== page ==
Seth Holt was a Palestinian-born British film director, producer and editor. His films are characterized by their tense atmosphere and suspense, as well as their striking visual style. In the 1960s, Movie magazine championed Holt as one of the finest talents working in the British film industry, although his output was notably sparse.
Sir John Woolf and his brother James Woolf were British film producers. John and James founded the production companies Romulus Films and Remus Films, which were active during the 1950s and 1960s, and the distribution company Independent Film Distributors, which was active 1950–59 and handled the UK distribution of films such as The African Queen and Gift Horse, as well as several films made by their two production companies.
The Shiralee is a 1957 British film in the Australian Western genre. It was made by Ealing Studios, starring Peter Finch, directed by Leslie Norman and based on the 1955 novel by D'Arcy Niland. Although all exterior scenes were filmed in Sydney, Scone and Binnaway, New South Wales and Australian actors Charles Tingwell, Bill Kerr and Ed Devereaux played in supporting roles, the film is really a British film made in Australia, rather than an Australian film.
Basil Dearden was an English film director.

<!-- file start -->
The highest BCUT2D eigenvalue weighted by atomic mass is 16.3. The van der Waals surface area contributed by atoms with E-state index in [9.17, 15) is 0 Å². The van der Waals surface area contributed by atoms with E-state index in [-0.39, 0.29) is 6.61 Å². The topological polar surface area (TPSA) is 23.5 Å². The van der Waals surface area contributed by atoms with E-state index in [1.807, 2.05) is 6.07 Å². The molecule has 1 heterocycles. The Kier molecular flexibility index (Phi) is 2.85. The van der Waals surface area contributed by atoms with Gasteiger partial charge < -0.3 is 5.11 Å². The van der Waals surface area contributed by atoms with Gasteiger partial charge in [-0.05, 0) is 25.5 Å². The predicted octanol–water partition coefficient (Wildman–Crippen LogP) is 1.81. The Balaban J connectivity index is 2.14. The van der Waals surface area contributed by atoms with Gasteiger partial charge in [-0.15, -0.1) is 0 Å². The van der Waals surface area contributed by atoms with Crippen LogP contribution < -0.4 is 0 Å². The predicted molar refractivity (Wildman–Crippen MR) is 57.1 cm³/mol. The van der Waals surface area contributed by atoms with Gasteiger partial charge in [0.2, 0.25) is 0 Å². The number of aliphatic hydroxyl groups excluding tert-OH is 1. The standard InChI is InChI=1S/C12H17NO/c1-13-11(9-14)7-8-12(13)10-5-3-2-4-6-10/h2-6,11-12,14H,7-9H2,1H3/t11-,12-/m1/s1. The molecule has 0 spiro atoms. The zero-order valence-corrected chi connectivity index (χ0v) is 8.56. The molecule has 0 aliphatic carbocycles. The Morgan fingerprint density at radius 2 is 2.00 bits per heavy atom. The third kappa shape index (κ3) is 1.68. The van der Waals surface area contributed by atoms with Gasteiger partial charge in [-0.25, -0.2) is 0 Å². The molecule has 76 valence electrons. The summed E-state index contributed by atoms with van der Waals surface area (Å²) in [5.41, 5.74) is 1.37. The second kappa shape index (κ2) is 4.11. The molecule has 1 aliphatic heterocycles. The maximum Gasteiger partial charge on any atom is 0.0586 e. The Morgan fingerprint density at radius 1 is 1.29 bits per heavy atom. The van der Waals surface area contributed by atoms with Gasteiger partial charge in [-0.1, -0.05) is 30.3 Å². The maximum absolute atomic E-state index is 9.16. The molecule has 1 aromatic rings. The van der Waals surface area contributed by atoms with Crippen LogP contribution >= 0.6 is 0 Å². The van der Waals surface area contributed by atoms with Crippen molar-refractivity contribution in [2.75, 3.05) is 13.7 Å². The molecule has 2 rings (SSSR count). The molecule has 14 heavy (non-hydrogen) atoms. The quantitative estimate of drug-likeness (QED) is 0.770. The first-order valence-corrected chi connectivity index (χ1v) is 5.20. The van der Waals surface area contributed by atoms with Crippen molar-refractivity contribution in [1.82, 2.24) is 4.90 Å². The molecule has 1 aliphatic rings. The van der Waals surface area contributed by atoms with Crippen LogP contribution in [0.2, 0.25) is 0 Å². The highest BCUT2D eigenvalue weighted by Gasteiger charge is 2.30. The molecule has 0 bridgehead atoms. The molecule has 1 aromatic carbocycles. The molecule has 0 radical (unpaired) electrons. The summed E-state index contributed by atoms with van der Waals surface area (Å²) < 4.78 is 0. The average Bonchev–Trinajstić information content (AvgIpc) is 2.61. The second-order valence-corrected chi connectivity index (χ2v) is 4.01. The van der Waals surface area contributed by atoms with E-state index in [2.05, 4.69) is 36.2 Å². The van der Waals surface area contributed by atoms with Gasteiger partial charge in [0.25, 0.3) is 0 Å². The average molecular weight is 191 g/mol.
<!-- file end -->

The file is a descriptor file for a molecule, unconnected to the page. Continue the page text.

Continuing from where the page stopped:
Harry Anthony Compton Pelissier was an English actor, screenwriter, producer and director.
Michael Leighton George Relph was an English film producer, art director, screenwriter and film director. He was the son of actor George Relph.
Barnett Freedman CBE RDI was a British painter, commercial designer, book illustrator, typographer, and lithographer.
Whisky Galore! is a 1949 British comedy film produced by Ealing Studios, starring Basil Radford, Bruce Seton, Joan Greenwood and Gordon Jackson. It was the directorial debut of Alexander Mackendrick; the screenplay was by Compton Mackenzie, an adaptation of his 1947 novel Whisky Galore, and Angus MacPhail. The story—based on a true event—concerns a shipwreck off a fictional Scottish island, the inhabitants of which have run out of whisky because of wartime rationing. The islanders find out the ship is carrying 50,000 cases of whisky, some of which they salvage, against the opposition of the local Customs and Excise men.
The Battle of the Sexes is a 1959 British black and white comedy film starring Peter Sellers, Robert Morley, and Constance Cummings, and directed by Charles Crichton. Based on the short story "The Catbird Seat" by James Thurber, it was adapted by Monja Danischewsky. A timid accountant in a Scottish Tweed weaving company cleverly bests a brash modern American efficiency expert whose ideas threaten his way of life.
Jameson Clark was a Scottish character actor who appeared in 22 films and made many appearances on television.
The Galloping Major is a 1951 British comedy sports film, starring Basil Radford, Jimmy Hanley and Janette Scott. It also featured Sid James, Charles Hawtrey and Joyce Grenfell in supporting roles. It was directed by Henry Cornelius and made at the Riverside Studios in Hammersmith. The film's sets were designed by Norman Arnold.
Anthony Veiller was an American screenwriter and film producer. He wrote for 41 films between 1934 and 1964.